McMaster and Mohawk tuition won't be lowered despite virtual courses next school year

Tuition fees won't change but any fees for shuttered services during the pandemic will drop.

Schools say the degree and education won't change, so neither will the fee

University and college students in Hamilton will pay the same tuition fees but may see a drop in other service fees. (Shutterstock)

McMaster University and Mohawk College say tuition fees will not decrease despite moving classes online amid COVID-19 restrictions.

"The key thing here is there's a difference between the fees and tuition," Bill Steinburg, Mohawk College's press secretary, told CBC News.

"Tuition is tied to the delivery of the program and helping students achieve their degrees and diplomas ... you're not actually getting less, the credential is not devalued at all."

A statement by McMaster on its website offered a similar response.

"Designing virtual classrooms and online opportunities for students needs instructors, technology and experts to deliver the high-quality experience our students expect and deserve. Plus there is still all of the marking, academic advising, office hours and support that we want to provide," reads the explanation.

"The same number of instructors who have been engaged in the teaching mission of the university will be working this fall, alongside sessionals, teaching assistants and others — all of whom help us provide excellent teaching at McMaster. In addition, the university is investing considerably to bring in more people specifically skilled in digital learning to help instructors develop courses, learn the best technology and help students understand and take full advantage of our learning systems."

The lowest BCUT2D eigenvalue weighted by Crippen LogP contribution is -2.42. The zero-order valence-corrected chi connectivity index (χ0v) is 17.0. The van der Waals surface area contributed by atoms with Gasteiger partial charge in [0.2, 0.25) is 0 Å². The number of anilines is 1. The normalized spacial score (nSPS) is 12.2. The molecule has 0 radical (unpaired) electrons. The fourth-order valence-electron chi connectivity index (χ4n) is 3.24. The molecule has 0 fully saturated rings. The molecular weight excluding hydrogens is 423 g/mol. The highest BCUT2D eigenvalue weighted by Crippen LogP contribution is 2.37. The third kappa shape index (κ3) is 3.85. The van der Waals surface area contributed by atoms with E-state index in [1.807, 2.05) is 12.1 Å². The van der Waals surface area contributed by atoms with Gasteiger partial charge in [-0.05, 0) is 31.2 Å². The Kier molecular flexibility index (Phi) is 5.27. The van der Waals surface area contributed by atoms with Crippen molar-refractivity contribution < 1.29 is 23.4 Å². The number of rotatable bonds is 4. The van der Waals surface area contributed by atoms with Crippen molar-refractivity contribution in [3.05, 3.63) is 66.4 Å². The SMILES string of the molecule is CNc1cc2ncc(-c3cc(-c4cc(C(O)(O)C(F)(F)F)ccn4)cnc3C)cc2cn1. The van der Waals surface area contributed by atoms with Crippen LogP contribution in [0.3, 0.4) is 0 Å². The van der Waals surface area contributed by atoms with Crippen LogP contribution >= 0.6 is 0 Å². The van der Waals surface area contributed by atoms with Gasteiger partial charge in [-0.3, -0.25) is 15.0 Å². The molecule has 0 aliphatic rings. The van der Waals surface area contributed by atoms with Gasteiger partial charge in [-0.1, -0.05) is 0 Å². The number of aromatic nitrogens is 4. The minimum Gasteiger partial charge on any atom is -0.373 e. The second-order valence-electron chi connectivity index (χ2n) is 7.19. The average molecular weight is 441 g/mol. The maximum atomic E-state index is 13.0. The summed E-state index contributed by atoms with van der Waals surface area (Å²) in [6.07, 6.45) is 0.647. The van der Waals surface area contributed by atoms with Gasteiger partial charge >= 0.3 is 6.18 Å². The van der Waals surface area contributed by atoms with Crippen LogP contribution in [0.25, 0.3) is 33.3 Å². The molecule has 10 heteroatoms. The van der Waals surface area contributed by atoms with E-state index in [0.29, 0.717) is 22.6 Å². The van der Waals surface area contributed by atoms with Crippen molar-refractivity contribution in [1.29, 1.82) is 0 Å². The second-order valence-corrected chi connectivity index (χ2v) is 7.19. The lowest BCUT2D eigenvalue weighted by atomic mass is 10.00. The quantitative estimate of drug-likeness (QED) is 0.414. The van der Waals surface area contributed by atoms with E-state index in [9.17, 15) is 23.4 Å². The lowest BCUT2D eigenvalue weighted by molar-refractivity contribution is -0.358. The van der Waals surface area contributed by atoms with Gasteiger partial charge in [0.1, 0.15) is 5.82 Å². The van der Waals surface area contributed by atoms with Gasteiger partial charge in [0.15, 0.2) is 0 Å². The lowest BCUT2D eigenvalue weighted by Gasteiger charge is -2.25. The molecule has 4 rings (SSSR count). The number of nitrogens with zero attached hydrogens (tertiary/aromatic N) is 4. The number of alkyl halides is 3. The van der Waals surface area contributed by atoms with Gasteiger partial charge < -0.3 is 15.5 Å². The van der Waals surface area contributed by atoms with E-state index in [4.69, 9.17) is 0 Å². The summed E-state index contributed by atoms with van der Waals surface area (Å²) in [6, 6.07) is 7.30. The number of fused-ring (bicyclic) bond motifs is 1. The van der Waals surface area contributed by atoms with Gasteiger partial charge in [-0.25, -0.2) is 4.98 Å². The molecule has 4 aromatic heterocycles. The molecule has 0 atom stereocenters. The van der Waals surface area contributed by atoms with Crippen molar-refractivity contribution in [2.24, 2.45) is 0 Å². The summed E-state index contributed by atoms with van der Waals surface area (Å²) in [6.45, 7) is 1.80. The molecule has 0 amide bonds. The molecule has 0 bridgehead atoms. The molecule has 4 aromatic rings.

But both schools will adjust fees for services that aren't running due to COVID-19. For example, if a school charges an athletics fee to use gym facilities, but gyms can't operate during the pandemic, students likely wouldn't have to pay that fee.

Ontario's plans to reopen higher education

On Wednesday, the Ford government said students who weren't able to graduate because of the pandemic-era restrictions can, in July, start "limited in-person education and training" if their school chooses to participate in the voluntary reopening.

That would include students in programs like policing and the trades. Mohawk College recently posted a list of what students can return to finish their course.

Schools can also begin teaching students pursuing "essential, frontline, and high labour market demand areas, such as nursing, personal support workers, engineering, and other critical professions."


Bobby Hristova


Bobby Hristova is a reporter/editor with CBC Hamilton. Email: bobby.hristova@cbc.ca


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